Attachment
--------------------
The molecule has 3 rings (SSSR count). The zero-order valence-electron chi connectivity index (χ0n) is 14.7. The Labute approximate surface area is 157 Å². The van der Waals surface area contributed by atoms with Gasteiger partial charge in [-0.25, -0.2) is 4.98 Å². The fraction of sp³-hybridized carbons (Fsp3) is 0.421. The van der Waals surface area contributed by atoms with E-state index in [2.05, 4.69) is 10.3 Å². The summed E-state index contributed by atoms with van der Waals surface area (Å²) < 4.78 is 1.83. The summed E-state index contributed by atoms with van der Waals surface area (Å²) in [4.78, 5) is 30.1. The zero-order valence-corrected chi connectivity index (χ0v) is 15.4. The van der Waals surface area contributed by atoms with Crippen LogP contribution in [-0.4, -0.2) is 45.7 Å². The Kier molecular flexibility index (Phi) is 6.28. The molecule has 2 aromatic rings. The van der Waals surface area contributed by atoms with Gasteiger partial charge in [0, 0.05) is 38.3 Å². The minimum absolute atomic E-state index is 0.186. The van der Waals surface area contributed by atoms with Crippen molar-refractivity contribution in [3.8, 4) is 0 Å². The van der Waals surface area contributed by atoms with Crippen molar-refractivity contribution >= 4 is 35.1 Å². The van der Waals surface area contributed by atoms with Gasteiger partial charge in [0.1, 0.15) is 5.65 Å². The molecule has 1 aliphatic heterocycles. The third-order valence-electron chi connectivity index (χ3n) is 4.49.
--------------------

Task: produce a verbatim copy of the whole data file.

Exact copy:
The molecule has 3 rings (SSSR count). The zero-order valence-electron chi connectivity index (χ0n) is 14.7. The Labute approximate surface area is 157 Å². The van der Waals surface area contributed by atoms with Gasteiger partial charge in [-0.25, -0.2) is 4.98 Å². The fraction of sp³-hybridized carbons (Fsp3) is 0.421. The van der Waals surface area contributed by atoms with E-state index in [2.05, 4.69) is 10.3 Å². The summed E-state index contributed by atoms with van der Waals surface area (Å²) < 4.78 is 1.83. The summed E-state index contributed by atoms with van der Waals surface area (Å²) in [4.78, 5) is 30.1. The zero-order valence-corrected chi connectivity index (χ0v) is 15.4. The van der Waals surface area contributed by atoms with Crippen LogP contribution in [-0.4, -0.2) is 45.7 Å². The Kier molecular flexibility index (Phi) is 6.28. The molecule has 2 aromatic rings. The van der Waals surface area contributed by atoms with Gasteiger partial charge in [0, 0.05) is 38.3 Å². The minimum absolute atomic E-state index is 0.186. The van der Waals surface area contributed by atoms with Crippen molar-refractivity contribution in [3.8, 4) is 0 Å². The van der Waals surface area contributed by atoms with Crippen molar-refractivity contribution >= 4 is 35.1 Å². The van der Waals surface area contributed by atoms with Gasteiger partial charge in [0.1, 0.15) is 5.65 Å². The molecule has 1 aliphatic heterocycles. The third-order valence-electron chi connectivity index (χ3n) is 4.49.